At least 32 people have been confirmed dead as flooding triggered by Hurricane Florence persists in the Carolinas.
The Associated Press confirmed the latest death toll on Sept. 18, and the majority of them were in North Carolina.
An apparent tornado spawned by Florence’s remnants over Richmond, Virginia, killed one person, AP noted. “We can confirm one fatality at the building collapse. All other employees accounted for. We transported one other minor injury to hospital,” Jason Elmore, a public information officer for the Richmond Police Department, said.
North Carolina officials released the list of deaths and names on Sept. 18, bringing the death toll to 25 in the state.
“Flood waters are still raging across parts of our state, and the risk to life is rising with the angry waters,” North Carolina Gov. Roy Cooper said late on Sept. 17, WSB reported. He added that “this storm has never been more dangerous than it is right now” in some parts of North Carolina.
AccuWeather forecaster Dan Kottlowski said that parts of the Carolinas were hammered with 1 to 2 feet of rain, and some spots got 3 feet of rain. Wilmington, which was cut off due to floodwaters, got 2 feet.
The Cape Fear River is still slated to crest in the coming days. “The river will continue to rise in the coming days,” the National Weather Service said, USA Today reported. “Stay safe, river flooding is still a major concern!”
“Florence did what it was forecast to do, it produced flooding rainfall. That will be its legacy,” Kottlowski said.
“The worst of the rain is over [in the Carolinas], but there will still be some lingering showers. Any additional rainfall will exacerbate a terrible, catastrophic flooding event, but the heavier and steadier rains are over now,” Kottlowski said.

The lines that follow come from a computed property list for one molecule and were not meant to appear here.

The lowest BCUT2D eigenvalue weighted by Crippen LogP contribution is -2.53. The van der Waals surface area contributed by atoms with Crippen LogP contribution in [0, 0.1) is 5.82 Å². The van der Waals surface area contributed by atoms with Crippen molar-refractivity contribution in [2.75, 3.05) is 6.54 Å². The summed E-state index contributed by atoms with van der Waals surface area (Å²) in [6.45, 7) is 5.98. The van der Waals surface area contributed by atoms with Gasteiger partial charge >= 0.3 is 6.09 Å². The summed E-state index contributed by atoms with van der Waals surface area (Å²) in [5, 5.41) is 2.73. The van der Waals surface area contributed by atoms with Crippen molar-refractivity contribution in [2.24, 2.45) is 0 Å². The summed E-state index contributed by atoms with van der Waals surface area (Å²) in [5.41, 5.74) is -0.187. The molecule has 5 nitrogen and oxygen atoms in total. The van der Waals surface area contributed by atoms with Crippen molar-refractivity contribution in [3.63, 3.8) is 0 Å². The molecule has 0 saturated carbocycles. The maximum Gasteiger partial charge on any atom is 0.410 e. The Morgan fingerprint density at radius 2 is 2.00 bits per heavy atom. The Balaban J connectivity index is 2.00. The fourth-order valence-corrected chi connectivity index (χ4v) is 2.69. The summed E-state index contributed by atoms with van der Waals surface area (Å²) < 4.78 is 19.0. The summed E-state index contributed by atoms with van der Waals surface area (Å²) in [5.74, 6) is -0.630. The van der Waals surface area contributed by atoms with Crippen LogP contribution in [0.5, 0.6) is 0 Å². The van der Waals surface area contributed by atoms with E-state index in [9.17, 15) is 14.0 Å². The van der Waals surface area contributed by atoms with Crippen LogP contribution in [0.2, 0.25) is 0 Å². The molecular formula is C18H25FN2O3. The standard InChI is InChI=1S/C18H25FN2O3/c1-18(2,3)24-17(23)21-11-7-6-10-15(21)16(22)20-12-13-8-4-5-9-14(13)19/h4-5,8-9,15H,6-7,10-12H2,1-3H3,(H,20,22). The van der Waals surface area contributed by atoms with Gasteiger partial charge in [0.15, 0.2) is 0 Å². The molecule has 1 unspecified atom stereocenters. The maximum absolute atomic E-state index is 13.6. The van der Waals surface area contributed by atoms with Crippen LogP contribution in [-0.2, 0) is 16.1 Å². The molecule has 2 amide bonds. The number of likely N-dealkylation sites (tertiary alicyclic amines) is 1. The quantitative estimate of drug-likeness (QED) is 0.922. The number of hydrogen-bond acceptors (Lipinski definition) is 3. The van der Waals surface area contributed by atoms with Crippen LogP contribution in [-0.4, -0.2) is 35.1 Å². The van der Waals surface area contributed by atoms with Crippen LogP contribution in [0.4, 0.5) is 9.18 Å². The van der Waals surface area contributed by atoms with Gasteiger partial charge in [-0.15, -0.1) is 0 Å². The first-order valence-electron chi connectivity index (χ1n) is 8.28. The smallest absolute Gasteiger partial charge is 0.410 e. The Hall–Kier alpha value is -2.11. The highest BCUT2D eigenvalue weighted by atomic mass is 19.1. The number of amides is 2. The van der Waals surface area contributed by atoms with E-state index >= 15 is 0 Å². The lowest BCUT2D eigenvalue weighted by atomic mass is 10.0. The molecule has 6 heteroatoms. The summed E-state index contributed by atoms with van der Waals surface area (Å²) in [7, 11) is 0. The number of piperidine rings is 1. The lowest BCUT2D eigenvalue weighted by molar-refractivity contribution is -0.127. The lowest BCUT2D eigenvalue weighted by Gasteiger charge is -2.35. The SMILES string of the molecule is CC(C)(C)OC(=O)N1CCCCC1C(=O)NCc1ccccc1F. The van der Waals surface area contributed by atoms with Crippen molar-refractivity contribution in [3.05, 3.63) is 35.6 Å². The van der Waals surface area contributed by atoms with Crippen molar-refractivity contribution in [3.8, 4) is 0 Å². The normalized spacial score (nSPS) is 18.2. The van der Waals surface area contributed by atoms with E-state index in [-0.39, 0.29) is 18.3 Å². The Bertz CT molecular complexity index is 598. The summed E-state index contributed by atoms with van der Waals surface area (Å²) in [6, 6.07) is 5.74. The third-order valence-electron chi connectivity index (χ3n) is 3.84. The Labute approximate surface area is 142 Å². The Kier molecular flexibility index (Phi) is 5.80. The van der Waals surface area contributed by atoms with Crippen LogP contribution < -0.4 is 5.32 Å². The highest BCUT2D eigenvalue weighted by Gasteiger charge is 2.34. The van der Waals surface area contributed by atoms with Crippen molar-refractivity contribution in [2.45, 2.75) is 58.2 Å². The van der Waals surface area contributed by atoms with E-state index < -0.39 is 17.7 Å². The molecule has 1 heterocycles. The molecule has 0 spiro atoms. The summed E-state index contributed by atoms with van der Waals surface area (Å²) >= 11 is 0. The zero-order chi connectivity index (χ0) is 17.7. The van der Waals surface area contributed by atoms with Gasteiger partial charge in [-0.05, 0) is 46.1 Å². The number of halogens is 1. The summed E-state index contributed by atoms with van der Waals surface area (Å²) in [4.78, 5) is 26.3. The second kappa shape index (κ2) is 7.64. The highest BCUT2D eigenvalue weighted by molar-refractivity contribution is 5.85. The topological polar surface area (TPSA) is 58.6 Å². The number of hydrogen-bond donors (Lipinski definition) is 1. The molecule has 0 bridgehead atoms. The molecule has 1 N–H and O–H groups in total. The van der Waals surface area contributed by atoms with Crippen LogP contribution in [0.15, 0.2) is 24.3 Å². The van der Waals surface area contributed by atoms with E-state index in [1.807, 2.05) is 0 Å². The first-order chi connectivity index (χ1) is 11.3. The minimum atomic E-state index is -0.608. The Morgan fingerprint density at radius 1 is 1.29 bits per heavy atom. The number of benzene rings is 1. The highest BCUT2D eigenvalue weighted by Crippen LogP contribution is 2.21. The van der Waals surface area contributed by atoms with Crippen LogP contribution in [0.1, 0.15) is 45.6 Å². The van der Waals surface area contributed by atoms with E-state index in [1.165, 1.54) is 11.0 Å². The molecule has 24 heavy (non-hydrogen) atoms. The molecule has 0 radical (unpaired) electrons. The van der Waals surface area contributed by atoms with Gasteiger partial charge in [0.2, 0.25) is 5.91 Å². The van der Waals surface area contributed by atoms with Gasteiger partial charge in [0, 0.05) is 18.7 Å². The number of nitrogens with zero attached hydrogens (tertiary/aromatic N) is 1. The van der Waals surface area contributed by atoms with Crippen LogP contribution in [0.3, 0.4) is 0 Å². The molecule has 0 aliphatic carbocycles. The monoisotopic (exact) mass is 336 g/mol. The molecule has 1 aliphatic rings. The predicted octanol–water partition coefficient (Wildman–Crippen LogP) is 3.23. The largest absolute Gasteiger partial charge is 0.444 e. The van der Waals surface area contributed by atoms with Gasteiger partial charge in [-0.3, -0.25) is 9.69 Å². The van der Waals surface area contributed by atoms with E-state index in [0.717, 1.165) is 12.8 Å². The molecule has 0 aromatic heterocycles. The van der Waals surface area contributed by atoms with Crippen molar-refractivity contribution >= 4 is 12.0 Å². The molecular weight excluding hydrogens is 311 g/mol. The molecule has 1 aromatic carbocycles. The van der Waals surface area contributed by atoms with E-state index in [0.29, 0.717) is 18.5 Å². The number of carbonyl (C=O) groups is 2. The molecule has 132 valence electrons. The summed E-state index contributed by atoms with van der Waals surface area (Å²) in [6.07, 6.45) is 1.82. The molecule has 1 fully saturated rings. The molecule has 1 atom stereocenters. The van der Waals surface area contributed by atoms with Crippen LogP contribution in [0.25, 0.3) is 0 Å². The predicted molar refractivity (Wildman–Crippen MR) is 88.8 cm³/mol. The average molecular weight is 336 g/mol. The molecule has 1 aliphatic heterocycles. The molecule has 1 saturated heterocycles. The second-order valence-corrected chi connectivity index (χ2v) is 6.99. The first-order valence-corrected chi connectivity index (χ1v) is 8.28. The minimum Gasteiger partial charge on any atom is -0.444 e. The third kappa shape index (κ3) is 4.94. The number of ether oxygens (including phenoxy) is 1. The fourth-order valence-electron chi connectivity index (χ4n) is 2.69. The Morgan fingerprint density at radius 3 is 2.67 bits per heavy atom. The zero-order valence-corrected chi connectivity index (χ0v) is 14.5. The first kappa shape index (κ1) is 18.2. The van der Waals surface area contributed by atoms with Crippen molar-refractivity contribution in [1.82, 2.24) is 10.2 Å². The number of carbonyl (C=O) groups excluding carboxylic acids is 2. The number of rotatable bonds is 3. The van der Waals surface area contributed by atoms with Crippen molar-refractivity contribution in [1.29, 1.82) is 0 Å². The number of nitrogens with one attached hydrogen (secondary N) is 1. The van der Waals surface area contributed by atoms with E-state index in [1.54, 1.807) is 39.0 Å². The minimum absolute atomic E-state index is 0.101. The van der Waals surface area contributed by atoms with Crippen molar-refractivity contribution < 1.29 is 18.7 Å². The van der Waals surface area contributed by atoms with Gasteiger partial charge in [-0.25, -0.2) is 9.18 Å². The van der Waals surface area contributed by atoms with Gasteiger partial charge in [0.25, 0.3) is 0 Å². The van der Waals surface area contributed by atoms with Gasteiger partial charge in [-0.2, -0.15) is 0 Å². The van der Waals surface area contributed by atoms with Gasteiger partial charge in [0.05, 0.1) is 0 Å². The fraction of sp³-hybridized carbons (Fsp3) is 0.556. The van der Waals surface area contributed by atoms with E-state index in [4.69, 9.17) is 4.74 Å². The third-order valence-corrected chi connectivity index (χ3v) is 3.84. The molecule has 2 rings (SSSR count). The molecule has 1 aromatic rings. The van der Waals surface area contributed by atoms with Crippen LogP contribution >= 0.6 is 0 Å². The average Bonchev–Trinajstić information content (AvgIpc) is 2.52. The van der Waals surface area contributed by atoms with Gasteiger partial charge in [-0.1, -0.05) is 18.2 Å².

A 1-year-old North Carolina boy died in Florence’s floodwaters when the vehicle his mother was driving was swept away.
“Searchers have recovered the body of one-year-old Kaiden Lee-Welch. Our thoughts and prayers for the little boy’s family and all the search team members and law enforcement officers who helped in this matter. Very sad situation,” the Union County Sheriff’s Office office stated.
“Union County Sheriff’s detectives believe the child and his mother were traveling east on N.C. 218 going toward Wadesboro. The mother drove around the barricades on N.C. 218 and continued traveling east until her vehicle encountered rushing water flowing across the road,” officials said.
Florence’s remnants, described by the National Weather Service as a post-tropical cyclone, rolled over the northeast United States, hitting parts of southern New York and northern Pennsylvania. A state of emergency was declared in Tioga County due to flash flooding, according to the Ithaca Journal on Sept. 18.
The weather service’s Binghamton branch said that some places in New York got more than 3 inches of rain in less than 24 hours.
Flash flooding has been a concern across the Carolinas as well as parts of Virginia, West Virginia, Maryland, Pennsylvania, and into southern New England.